MX EDUCATION: HOW TO GET FASTER IN YOUR SLEEP (AS OPPOSED TO TAKING BIG CHANCES)

March 19, 2012
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If you are like many of us, you are up late Saturday night working on your bike, even though you need to be up at the crack of dawn on Sunday to make it to the track on time. After all, what is more important than your bike? Did you say, “Sleep”? Probably not. After all, you’re young. You can probably get by on five or six hours a night, right? Don’t kid yourself. Believe it or not, lack of sleep may be what’s keeping you from reaching your potential on the track.
Motocross requires quick reflexes, stamina and strong muscles. Without enough sleep, you can forget about any of those things. Anyone who is serious about their racing needs to be as deliberate about their sleep schedule as they are about their bike set-up.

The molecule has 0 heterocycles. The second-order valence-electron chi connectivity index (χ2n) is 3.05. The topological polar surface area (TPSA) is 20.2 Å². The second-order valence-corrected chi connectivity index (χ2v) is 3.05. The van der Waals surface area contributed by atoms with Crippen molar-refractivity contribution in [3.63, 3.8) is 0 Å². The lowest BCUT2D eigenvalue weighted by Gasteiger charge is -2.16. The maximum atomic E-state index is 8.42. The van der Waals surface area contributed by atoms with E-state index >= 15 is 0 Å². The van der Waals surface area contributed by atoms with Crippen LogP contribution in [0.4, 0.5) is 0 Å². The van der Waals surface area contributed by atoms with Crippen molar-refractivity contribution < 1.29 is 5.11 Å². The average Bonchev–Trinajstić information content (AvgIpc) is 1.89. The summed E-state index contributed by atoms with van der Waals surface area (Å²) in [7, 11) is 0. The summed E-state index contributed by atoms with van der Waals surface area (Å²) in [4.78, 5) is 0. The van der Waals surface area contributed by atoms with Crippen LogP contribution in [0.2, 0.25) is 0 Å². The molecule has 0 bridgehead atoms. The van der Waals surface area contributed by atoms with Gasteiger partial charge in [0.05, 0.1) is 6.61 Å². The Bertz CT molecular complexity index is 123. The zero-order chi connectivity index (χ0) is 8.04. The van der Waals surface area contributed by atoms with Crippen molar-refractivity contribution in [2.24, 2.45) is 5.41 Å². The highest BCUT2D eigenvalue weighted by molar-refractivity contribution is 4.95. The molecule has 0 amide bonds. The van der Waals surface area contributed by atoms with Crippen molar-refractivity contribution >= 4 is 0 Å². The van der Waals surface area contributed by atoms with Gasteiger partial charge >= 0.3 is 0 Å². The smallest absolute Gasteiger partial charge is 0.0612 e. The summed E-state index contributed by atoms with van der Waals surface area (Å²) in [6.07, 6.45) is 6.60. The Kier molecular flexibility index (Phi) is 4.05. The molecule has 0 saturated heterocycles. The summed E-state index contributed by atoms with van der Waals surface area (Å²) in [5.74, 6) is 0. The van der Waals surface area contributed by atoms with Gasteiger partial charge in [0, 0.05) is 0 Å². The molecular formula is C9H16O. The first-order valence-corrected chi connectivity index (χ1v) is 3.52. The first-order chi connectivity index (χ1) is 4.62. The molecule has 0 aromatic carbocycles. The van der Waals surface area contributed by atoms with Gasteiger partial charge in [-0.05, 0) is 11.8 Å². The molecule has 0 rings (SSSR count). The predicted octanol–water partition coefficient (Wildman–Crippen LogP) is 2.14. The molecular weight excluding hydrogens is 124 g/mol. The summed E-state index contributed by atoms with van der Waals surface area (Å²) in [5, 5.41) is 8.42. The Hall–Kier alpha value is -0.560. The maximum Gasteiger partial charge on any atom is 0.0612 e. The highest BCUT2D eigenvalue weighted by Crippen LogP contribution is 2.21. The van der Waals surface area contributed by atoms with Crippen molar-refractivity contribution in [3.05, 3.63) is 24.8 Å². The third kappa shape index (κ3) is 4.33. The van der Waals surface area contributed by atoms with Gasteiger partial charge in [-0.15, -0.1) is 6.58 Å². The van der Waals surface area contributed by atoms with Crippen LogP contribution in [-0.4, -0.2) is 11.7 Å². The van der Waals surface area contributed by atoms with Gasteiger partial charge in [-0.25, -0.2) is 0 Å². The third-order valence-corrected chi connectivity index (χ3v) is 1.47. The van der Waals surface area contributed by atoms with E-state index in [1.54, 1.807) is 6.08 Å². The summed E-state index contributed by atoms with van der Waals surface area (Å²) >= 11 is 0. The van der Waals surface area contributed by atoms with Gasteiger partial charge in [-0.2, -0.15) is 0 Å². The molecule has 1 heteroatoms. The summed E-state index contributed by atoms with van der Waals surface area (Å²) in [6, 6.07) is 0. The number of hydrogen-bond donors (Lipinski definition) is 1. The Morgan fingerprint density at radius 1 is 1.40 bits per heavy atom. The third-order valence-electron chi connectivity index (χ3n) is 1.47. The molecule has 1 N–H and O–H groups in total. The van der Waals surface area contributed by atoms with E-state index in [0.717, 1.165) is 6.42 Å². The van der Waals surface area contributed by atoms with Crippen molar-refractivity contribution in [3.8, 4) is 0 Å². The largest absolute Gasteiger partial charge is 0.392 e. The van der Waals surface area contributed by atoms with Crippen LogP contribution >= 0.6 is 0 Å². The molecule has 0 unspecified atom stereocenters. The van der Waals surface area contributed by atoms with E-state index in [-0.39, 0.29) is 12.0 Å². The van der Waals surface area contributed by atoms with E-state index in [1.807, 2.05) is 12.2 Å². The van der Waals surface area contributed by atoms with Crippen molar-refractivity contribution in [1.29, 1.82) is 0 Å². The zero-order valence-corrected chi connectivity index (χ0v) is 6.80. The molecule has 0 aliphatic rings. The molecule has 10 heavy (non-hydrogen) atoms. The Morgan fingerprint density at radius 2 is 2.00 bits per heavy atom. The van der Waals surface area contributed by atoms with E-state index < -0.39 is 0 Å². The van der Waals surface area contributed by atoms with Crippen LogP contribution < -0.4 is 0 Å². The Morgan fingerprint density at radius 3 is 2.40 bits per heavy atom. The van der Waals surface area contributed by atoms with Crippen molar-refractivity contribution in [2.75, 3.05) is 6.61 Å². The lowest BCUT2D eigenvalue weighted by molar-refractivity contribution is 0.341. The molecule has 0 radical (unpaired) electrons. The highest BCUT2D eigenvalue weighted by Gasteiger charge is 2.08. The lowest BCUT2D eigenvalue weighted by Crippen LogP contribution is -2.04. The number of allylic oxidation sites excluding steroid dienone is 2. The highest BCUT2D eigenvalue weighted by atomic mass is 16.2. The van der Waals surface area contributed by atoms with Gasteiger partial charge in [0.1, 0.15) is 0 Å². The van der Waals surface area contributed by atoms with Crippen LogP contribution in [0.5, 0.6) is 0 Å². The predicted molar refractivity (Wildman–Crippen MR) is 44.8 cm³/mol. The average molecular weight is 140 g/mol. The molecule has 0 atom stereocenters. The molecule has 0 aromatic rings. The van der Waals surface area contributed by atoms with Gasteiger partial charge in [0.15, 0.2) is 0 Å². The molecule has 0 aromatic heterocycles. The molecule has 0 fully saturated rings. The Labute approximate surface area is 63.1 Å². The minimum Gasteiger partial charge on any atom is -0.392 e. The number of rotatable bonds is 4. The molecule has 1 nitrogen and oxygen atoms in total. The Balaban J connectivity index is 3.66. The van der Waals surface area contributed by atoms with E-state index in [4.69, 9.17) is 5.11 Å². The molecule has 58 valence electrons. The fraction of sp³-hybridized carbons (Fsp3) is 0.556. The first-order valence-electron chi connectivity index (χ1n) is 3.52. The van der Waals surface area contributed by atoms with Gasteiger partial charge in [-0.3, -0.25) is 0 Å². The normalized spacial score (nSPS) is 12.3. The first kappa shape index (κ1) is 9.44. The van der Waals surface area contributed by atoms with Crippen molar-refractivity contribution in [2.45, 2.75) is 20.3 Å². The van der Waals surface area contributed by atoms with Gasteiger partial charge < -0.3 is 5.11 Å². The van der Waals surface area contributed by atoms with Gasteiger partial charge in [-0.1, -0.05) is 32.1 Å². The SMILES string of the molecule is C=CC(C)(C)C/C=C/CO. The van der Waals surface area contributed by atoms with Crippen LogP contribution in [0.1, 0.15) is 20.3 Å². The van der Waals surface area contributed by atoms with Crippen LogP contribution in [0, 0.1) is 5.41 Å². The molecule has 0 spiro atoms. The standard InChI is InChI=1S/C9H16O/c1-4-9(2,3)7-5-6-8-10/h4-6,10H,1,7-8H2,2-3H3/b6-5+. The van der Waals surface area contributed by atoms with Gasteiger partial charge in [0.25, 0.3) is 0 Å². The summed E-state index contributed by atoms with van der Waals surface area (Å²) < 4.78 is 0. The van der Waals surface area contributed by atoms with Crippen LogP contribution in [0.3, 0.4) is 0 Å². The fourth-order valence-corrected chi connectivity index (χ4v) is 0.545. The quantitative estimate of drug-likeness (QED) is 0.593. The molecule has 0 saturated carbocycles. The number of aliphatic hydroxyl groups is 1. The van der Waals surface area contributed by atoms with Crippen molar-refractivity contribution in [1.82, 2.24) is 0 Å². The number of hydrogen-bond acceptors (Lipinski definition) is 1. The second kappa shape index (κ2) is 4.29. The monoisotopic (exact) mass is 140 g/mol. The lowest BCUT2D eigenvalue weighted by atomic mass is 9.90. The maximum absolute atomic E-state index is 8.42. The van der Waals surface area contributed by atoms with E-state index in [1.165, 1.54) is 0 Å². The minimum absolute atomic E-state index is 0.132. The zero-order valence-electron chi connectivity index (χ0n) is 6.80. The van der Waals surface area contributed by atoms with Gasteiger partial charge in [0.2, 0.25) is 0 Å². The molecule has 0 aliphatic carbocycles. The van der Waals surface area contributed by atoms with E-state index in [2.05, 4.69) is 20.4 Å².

SLEEP: THE ULTIMATE RECOVERY PROGRAM

It’s so easy to think of sleep as a waste of time. Most Americans try to get by on the minimum amount so they have time for the important things. But sleep is one of the important things. While asleep, our brains and bodies go into repair mode; cells divide at a faster rate and get rid of waste material, our muscles repair themselves, we fight off infections and our brains sort out and file information that we have learned. Science still has a lot to learn about what happens physiologically while we sleep, but they do know what happens if we don’t get enough sleep. People who are sleep deprived experience real mental and physical health problems.

For a motocrosser, lack of sleep could have serious consequences. Studies show that next to alcohol, fatigue is one of the main causes of automobile accidents. If lack of sleep causes car accidents, just imagine how it can affect you on the track, where instantaneous decision making and quick reflexes are crucial to survival.

Whether you are a professional rider or a weekend warrior, sleep should be a priority. It’s not negotiable. When you don’t get proper sleep, your reflexes slow down, it takes longer to process information, your sense of humor is impaired and you are susceptible to illness.

HOW MUCH SLEEP IS ENOUGH?